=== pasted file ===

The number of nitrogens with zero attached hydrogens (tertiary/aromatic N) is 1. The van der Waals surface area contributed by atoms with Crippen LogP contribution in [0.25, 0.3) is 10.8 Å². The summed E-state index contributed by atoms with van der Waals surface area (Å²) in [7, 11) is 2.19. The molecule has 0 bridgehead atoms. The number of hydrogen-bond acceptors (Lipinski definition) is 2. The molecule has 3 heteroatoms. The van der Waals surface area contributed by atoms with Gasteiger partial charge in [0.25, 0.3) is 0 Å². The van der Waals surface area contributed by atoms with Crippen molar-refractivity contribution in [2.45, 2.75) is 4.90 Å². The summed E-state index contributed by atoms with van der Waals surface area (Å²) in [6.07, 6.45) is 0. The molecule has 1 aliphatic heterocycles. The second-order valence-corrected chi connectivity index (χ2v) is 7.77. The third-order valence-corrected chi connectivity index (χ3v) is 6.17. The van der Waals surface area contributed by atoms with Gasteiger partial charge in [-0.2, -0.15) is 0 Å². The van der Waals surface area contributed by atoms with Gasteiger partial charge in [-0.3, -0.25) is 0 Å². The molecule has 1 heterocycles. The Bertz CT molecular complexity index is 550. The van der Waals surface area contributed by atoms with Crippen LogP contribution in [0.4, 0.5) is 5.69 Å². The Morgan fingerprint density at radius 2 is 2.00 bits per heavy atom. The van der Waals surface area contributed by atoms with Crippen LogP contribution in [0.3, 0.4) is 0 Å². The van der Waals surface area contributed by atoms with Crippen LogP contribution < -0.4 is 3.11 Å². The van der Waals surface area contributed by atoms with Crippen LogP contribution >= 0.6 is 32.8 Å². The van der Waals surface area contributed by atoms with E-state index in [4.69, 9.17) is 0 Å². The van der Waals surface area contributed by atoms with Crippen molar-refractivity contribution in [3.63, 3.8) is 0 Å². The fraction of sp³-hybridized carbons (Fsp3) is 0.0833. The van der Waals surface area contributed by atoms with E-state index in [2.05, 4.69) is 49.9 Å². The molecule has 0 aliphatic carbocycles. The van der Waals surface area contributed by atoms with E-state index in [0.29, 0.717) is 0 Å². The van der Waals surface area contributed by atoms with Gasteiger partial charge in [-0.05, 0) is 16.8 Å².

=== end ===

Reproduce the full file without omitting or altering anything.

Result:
The number of nitrogens with zero attached hydrogens (tertiary/aromatic N) is 1. The van der Waals surface area contributed by atoms with Crippen LogP contribution in [0.25, 0.3) is 10.8 Å². The summed E-state index contributed by atoms with van der Waals surface area (Å²) in [7, 11) is 2.19. The molecule has 0 bridgehead atoms. The number of hydrogen-bond acceptors (Lipinski definition) is 2. The molecule has 3 heteroatoms. The van der Waals surface area contributed by atoms with Gasteiger partial charge in [0.25, 0.3) is 0 Å². The van der Waals surface area contributed by atoms with Crippen molar-refractivity contribution in [2.45, 2.75) is 4.90 Å². The summed E-state index contributed by atoms with van der Waals surface area (Å²) in [6.07, 6.45) is 0. The molecule has 1 aliphatic heterocycles. The second-order valence-corrected chi connectivity index (χ2v) is 7.77. The third-order valence-corrected chi connectivity index (χ3v) is 6.17. The van der Waals surface area contributed by atoms with Gasteiger partial charge in [-0.2, -0.15) is 0 Å². The van der Waals surface area contributed by atoms with Gasteiger partial charge in [-0.3, -0.25) is 0 Å². The molecule has 1 heterocycles. The Bertz CT molecular complexity index is 550. The van der Waals surface area contributed by atoms with Crippen LogP contribution in [0.4, 0.5) is 5.69 Å². The Morgan fingerprint density at radius 2 is 2.00 bits per heavy atom. The van der Waals surface area contributed by atoms with Crippen LogP contribution in [0.3, 0.4) is 0 Å². The van der Waals surface area contributed by atoms with Crippen LogP contribution < -0.4 is 3.11 Å². The van der Waals surface area contributed by atoms with Crippen LogP contribution >= 0.6 is 32.8 Å². The van der Waals surface area contributed by atoms with E-state index in [4.69, 9.17) is 0 Å². The van der Waals surface area contributed by atoms with Crippen molar-refractivity contribution in [3.63, 3.8) is 0 Å². The fraction of sp³-hybridized carbons (Fsp3) is 0.0833. The van der Waals surface area contributed by atoms with E-state index in [2.05, 4.69) is 49.9 Å². The molecule has 0 aliphatic carbocycles. The van der Waals surface area contributed by atoms with E-state index in [0.29, 0.717) is 0 Å². The van der Waals surface area contributed by atoms with Gasteiger partial charge in [-0.05, 0) is 16.8 Å².